Darkest Hour is a film of flummoxed old white men hollering at each other, a perfect foil to (and double-bill alongside) Christopher Nolan’s Dunkirk, both because the two take place at about the same time during the early years of World War II—as Hitler’s world domination began to take shape and an invasion of the UK imminent—and because they are entirely different experiences: Dunkirk is all action, while Joe Wright’s film is all words. And with volume, those words gain weight—sound, in all of its ephemera and exigencies, is just as important to Darkest Hour as it is to Nolan’s visceral spectacle, except Wright’s are the sounds of bureaucracy and urbanity building to a fever pitch, and Nolan’s are the sounds of bodies in motion through time. Rarely has the uncomfortable, marrow-deep scritch of pen to paper bore such portent, except for maybe in Wright’s other period drama, Atonement.
Words, both written and wrung from his guts, constituted much of Winston Churchill’s (Gary Oldman) power, and Wright, guided by Anthony McCarten’s (The Theory of Everything) brisk-but-mannered script, seems fascinated with how that power manifested when Churchill relied on it most. Taking place over the course of a month (May 1940), from the ouster of a sick and unpopular Neville Chamberlain (Ronald Pickup) as Prime Minister to the dissolution of peace talks and Churchill’s “We Shall Fight On the Beaches” speech to the House of Commons on June 4, 1940, Darkest Hour reminds the audience, as its characters so often do, of Churchill’s prodigious oratorial talents.
The film also reminds most audiences, Americans especially, of the weirdly specific art of warcraft in Europe during the first half of last century, whether one’s morality precludes one from even considering that point or not, because, for many watching Wright’s film, the drama in the UK in 1940 seems almost too movie-friendly to be worth believing, and, given the current state of political discourse, championing such a warhawk mentality via historic icon like Churchill tows a weird line. Knowing what we know now about Hitler and the war, it makes sense that Churchill would assume any potential peace talks—in this case, as in reality, spurred by second-in-line-choice-for-PM Viscount Halifax (Stephen Dillane)—would be futile, but the way Wright portrays Halifax and cohort Chamberlain as villainous rivals counters the obvious fact that they were, among plenty of political ambitions, just trying to not get soldiers killed.
And yet, above all, Darkest Hour is a populist film, Wright’s most contrived scene a made-up convo between Churchill and a bunch of regular ole blokes on the Underground. Wright’s possible intent gains strength in retrospect: Churchill was inspired by the people he represented, but the people he represented were in a sense removed from the horrors of war. Shouldn’t politicians like Halifax and Chamberlain represent their constituencies by attempting to reduce losses as much as possible? When Churchill demands that the army at Caille basically allow themselves to be wiped out in order to protect the larger forces at Dunkirk, Wright gives Churchill not his first moments of piety, but a fiery bitterness toward being opposed, perhaps judging Churchill for doubling down on his choice to sacrifice a whole swath of his men. Talks of peace talks proceed similarly, in which Churchill utters one of the year’s most cinematic, room-silencing lines: “Will you stop interrupting me when I’m interrupting you!?”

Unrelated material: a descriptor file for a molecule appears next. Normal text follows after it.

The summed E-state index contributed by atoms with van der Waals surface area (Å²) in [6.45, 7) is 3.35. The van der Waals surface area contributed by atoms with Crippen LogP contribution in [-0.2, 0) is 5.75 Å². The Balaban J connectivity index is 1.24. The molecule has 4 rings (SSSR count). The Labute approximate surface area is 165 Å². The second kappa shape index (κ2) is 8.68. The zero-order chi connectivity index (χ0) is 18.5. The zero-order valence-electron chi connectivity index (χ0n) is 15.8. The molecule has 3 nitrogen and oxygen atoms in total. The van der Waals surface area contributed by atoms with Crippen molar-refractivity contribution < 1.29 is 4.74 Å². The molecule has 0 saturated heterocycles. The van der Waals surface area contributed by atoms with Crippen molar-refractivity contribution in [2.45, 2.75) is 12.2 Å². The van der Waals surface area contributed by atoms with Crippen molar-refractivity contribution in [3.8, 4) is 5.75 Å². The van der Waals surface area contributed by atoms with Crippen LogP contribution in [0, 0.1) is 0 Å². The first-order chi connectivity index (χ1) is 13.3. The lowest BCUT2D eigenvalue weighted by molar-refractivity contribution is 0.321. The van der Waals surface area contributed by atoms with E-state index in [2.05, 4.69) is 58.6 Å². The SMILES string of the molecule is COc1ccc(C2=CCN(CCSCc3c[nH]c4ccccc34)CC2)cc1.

Silence erupts from the din of war—in that ebb and flow of Darkest Hour, Oldman’s performance is formidable. Not only is his makeup beyond convincing (and undoubtedly Oscar-worthy), but Oldman understands that the bluster of what’s required of him to overcome the silliness of both his casting and facade must be balanced—countered and, all puns intended, fleshed out—in quiet. The film’s two most striking moments occur in silence: When Churchill allows his secretary (Lily James, impressively reserved) a moment with him to soundlessly ponder her brother’s death at Caille, and when, first addressing the nation on May 19th to tell white lies about the state of the British army and Hitler’s advance, Churchill’s silence is a palpable thing, felt until he breaks it with the onslaught of war propagandism, which Wright only stylizes via an aerial shot of a French battlefield landscape bombed to smithereens transitioning seamlessly into the landscape of a young corpse’s face, Bruno Delbonnel’s camera lingering on a vacant, clouded-over eye.
Wright often pulls out to these aerial shots, relieving the audience of the claustrophobia of war bunkers and overly-festooned rooms and smoky halls full of flummoxed old white men with a God’s Eye perspective. This push-and-pull, between loud and quiet, between intimacy and vastness, deepens what could otherwise end up a mealy-mouthed glimpse at a moment too engorged on its own laudatory memorializing. Which is why Darkest Hour transcends its biopic trappings to work, almost despite itself. It’s a beautiful thing, Wright’s film, an act of historical tension made with the grandest of ambitions tempered by the most careful of portrayals—precise in its bloat and fearless in its fantasy—a reminder today of what makes for actual leadership in a world exhausted by flummoxed white men with sound and fury, signifying nothing.
Director: Joe Wright
Writer: Anthony McCarten
Starring: Gary Oldman, Lily James, Stephen Dillane, Ronald Pickup, Ben Mendelsohn, Kristin Scott Thomas
Release Date: December 22, 2017 (wide)
Dom Sinacola is Associate Movies Editor at Paste and a Portland-based writer. You can follow him on Twitter.